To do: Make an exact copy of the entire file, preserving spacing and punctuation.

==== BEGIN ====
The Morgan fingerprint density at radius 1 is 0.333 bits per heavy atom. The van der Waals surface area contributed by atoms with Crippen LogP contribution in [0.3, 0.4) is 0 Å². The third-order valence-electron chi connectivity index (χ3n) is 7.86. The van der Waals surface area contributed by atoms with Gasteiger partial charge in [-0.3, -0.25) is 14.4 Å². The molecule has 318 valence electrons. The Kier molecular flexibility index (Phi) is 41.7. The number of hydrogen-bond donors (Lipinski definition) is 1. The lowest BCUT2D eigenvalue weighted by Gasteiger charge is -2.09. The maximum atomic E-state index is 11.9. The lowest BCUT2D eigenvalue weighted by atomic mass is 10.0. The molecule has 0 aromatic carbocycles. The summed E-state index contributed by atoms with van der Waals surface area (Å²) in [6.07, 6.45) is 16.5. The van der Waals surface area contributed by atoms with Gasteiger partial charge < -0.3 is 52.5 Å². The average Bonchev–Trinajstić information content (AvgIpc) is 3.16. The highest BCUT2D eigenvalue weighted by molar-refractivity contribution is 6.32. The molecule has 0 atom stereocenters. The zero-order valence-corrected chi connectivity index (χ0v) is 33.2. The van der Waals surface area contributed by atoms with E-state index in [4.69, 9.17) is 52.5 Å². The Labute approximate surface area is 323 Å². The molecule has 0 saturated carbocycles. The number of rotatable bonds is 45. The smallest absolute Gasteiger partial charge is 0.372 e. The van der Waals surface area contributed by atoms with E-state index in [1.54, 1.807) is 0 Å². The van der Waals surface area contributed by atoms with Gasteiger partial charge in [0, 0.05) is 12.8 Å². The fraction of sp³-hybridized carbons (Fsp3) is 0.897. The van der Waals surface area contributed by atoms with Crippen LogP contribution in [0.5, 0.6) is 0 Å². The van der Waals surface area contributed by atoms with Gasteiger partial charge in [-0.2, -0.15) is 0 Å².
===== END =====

The Morgan fingerprint density at radius 1 is 0.333 bits per heavy atom. The van der Waals surface area contributed by atoms with Crippen LogP contribution in [0.3, 0.4) is 0 Å². The third-order valence-electron chi connectivity index (χ3n) is 7.86. The van der Waals surface area contributed by atoms with Gasteiger partial charge in [-0.3, -0.25) is 14.4 Å². The molecule has 318 valence electrons. The Kier molecular flexibility index (Phi) is 41.7. The number of hydrogen-bond donors (Lipinski definition) is 1. The lowest BCUT2D eigenvalue weighted by Gasteiger charge is -2.09. The maximum atomic E-state index is 11.9. The lowest BCUT2D eigenvalue weighted by atomic mass is 10.0. The molecule has 0 aromatic carbocycles. The summed E-state index contributed by atoms with van der Waals surface area (Å²) in [6.07, 6.45) is 16.5. The van der Waals surface area contributed by atoms with Gasteiger partial charge < -0.3 is 52.5 Å². The average Bonchev–Trinajstić information content (AvgIpc) is 3.16. The highest BCUT2D eigenvalue weighted by molar-refractivity contribution is 6.32. The molecule has 0 atom stereocenters. The zero-order valence-corrected chi connectivity index (χ0v) is 33.2. The van der Waals surface area contributed by atoms with E-state index in [4.69, 9.17) is 52.5 Å². The Labute approximate surface area is 323 Å². The molecule has 0 saturated carbocycles. The number of rotatable bonds is 45. The smallest absolute Gasteiger partial charge is 0.372 e. The van der Waals surface area contributed by atoms with E-state index in [1.54, 1.807) is 0 Å². The van der Waals surface area contributed by atoms with Gasteiger partial charge in [0, 0.05) is 12.8 Å². The fraction of sp³-hybridized carbons (Fsp3) is 0.897. The van der Waals surface area contributed by atoms with Crippen LogP contribution in [0.5, 0.6) is 0 Å². The van der Waals surface area contributed by atoms with Gasteiger partial charge in [-0.2, -0.15) is 0 Å².